What are Groups and Teams

In conversations with customers, the topic of Microsoft Teams & Groups frequently comes up. Here’s a little post giving a high-level overview and distinction between the two.

This post might be especially important for administrators preparing to move from an on-prem environment to hybrid or full Office 365 environment.

There are several entry points to this conversation: what is a Group, what is a Team, what happens on the back end when either are created, and what happens when my existing SharePoint or Exchange environment migrates to Office 365?

Let’s just start with a fundamental review of what Groups and Teams are.

Groups

Office 365 Groups debuted before Teams did. Groups in Office 365 are a membership service that other applications and services use. Microsoft has tweaked where end users see and interact with Groups, but they are fundamentally the same as when they started: a membership service that has access to certain resources. Microsoft has a good article that describes Groups.

What Office 365 Groups are not: they are not the same as Active Directory security groups, nor are they SharePoint Groups, nor are they Exchange distribution lists. However, it’s clear that Microsoft intends for Office 365 Groups to functionally replace these older lower-case-g groups.

Top Tip: If you relied on AD security groups, Exchange distribution lists, Exchange shared mailboxes, or SharePoint groups in the past, start planning now on how to at least partially migrate to Office 365 Groups.

Microsoft describes Office 365 Groups as having “loose coupling” to other services. When an Office 365 Group is created, a Planner, Team OneNote, an Exchange shared mailbox, and a SharePoint site collection are also created; the latter is where the Team OneNote and any files shared by the Group members will live. Creating any of these objects will result in a 365 Group, and creating a Group will result in all of these objects being created. If you create a Planner, you’ll get all the rest.

Screenshot of an Office 365 Group in  a browser.

In a browser view of an Office 365 Group, links to these services are at the top. In this example, it’s a Teams-enabled Group, so more services are available as well.

Teams

Wait, you’re asking, what’s a Teams-enabled Group?

Now that you understand that Office 365 Groups are a membership service, one that services such as Exchange and SharePoint can reference, then Teams is best thought of as just another service that can reference Office 365 Groups for membership.

Teams, as an application service, brings additional functionality to Groups. For starters, there are mobile and desktop clients for Teams, whereas Office 365 Groups can only be accessed through other applications, such as Outlook, Planner, or SharePoint. Additionally, Teams brings persistent chat into the picture, supplanting Skype for Business chats and calls with channels and chats.

In creating Teams, Microsoft has taken their most successful collaboration tools and integrated them into a new service. Teams relies on SharePoint Online and OneDrive for file sharing. It leverages Office 365 Groups for membership, a shared mailbox, and a shared OneNote.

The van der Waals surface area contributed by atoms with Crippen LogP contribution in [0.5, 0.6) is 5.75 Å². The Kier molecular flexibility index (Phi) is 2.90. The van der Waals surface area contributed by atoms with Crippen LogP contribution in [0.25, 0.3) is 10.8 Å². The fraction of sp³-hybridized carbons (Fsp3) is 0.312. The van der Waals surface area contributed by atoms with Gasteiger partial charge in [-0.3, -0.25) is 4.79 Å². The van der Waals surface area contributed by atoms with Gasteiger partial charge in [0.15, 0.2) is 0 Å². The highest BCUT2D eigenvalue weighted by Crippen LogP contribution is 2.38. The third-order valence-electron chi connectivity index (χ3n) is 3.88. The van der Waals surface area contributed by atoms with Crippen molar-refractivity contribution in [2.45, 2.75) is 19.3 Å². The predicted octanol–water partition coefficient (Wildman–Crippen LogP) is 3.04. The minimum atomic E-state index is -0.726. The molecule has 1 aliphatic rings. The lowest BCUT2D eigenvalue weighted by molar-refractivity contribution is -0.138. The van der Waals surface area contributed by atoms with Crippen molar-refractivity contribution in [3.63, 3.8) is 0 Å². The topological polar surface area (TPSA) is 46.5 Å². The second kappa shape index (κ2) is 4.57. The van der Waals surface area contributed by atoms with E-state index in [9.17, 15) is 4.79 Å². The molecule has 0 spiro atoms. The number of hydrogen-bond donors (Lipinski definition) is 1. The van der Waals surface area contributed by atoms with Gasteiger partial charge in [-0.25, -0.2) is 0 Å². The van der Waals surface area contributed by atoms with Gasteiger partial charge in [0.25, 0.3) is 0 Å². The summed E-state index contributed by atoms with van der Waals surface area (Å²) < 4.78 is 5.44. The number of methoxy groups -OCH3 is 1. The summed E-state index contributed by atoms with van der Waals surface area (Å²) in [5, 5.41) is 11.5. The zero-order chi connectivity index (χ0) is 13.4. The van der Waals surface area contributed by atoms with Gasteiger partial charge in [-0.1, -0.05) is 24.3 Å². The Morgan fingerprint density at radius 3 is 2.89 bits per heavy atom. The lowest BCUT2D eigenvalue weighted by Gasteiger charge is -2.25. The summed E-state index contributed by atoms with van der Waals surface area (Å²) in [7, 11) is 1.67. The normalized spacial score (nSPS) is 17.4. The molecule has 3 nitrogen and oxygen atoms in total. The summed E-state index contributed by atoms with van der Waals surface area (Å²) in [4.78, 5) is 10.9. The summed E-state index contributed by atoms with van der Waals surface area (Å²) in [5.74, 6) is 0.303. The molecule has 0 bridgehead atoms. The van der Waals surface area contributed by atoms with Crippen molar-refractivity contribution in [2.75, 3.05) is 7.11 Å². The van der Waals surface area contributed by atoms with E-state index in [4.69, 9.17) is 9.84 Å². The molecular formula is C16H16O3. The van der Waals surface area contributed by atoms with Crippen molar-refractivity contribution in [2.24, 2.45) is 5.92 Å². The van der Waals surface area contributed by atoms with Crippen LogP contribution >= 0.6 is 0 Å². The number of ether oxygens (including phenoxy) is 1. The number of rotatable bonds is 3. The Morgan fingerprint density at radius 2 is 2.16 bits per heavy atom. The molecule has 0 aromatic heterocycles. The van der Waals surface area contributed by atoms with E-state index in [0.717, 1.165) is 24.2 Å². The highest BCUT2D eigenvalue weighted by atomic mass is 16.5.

Chat conversations are stored in participants’ mailboxes, similar to Skype chats, and channel discussions are stored in the Team’s shared mailbox.

In that sense, Teams is an application that deserves its own post. Here, I’m merely contrasting Teams with Groups, because many customers conflate the two. A Team always relies on a Group for membership; a Group may or may not be leveraging the services that Teams provides.

When to Use A Group vs When to Use a Team

In the early days of Teams, and to a lesser extent the early days of Groups, we’d get this question all the time. Related, but often unspoken is the question of when to use a traditional AD or SharePoint group.

While Microsoft still supports older lower-case-g groups, it’s clear that new features and functionality are being built in capital-G Groups. If all you need is a security boundary on a legacy platform, including Classic sites built in SharePoint Online, then lower-case-g groups are fine for now.

If you plan to use Modern sites, or Teams, you will inherently be using capital-G Groups.

As for when to use a Group vs a Team, the key features brought in by Teams are basically fat client applications and persistent chat.Honestly, having adopted Teams at AvePoint, my current employer, it’s hard to turn away from those features once they are in place. More than once I have stood in line to board a train or plane, listening in on a conference call using Teams on my mobile, looking at a document under discussion, also using Teams on my mobile, and paging through the files shared (via SharePoint) also on the Teams client. Then, when I get back to my laptop, I can pull up one of those same documents, ask questions of my colleagues via chat, and even work on the document in the Teams app rather than Office or Excel, and share those out in another conference cal using Teams on my laptop.

All that aside – if all you need is a place to collaborate on documents with, or to share documents to a wide audience, a Team* Site

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